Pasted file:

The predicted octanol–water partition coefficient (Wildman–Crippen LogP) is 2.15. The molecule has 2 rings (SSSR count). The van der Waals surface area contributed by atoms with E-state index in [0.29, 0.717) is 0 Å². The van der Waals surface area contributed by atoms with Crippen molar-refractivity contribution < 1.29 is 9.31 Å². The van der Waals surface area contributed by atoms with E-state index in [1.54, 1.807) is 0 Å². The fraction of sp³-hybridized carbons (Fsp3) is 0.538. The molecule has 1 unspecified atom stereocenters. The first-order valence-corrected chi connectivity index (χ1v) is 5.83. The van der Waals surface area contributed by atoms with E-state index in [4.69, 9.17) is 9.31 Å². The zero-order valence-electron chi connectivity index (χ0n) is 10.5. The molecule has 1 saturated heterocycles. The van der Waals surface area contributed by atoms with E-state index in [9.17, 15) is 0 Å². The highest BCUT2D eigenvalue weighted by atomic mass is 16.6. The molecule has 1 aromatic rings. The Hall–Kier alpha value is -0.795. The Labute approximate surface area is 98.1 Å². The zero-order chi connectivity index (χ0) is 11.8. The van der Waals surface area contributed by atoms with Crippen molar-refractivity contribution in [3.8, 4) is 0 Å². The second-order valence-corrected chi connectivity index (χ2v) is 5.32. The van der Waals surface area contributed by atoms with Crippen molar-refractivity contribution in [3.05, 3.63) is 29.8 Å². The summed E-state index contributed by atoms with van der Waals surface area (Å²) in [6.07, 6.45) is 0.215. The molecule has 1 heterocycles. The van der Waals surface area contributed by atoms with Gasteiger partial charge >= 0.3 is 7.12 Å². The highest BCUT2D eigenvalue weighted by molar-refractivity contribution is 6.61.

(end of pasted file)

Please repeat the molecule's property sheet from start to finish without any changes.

The predicted octanol–water partition coefficient (Wildman–Crippen LogP) is 2.15. The molecule has 2 rings (SSSR count). The van der Waals surface area contributed by atoms with E-state index in [0.29, 0.717) is 0 Å². The van der Waals surface area contributed by atoms with Crippen molar-refractivity contribution < 1.29 is 9.31 Å². The van der Waals surface area contributed by atoms with E-state index in [1.54, 1.807) is 0 Å². The fraction of sp³-hybridized carbons (Fsp3) is 0.538. The molecule has 1 unspecified atom stereocenters. The first-order valence-corrected chi connectivity index (χ1v) is 5.83. The van der Waals surface area contributed by atoms with E-state index in [4.69, 9.17) is 9.31 Å². The zero-order valence-electron chi connectivity index (χ0n) is 10.5. The molecule has 1 saturated heterocycles. The van der Waals surface area contributed by atoms with E-state index in [9.17, 15) is 0 Å². The highest BCUT2D eigenvalue weighted by atomic mass is 16.6. The molecule has 1 aromatic rings. The Hall–Kier alpha value is -0.795. The Labute approximate surface area is 98.1 Å². The zero-order chi connectivity index (χ0) is 11.8. The van der Waals surface area contributed by atoms with Crippen molar-refractivity contribution in [3.8, 4) is 0 Å². The second-order valence-corrected chi connectivity index (χ2v) is 5.32. The van der Waals surface area contributed by atoms with Crippen molar-refractivity contribution in [3.05, 3.63) is 29.8 Å². The summed E-state index contributed by atoms with van der Waals surface area (Å²) in [6.07, 6.45) is 0.215. The molecule has 1 heterocycles. The van der Waals surface area contributed by atoms with Gasteiger partial charge >= 0.3 is 7.12 Å². The highest BCUT2D eigenvalue weighted by molar-refractivity contribution is 6.61.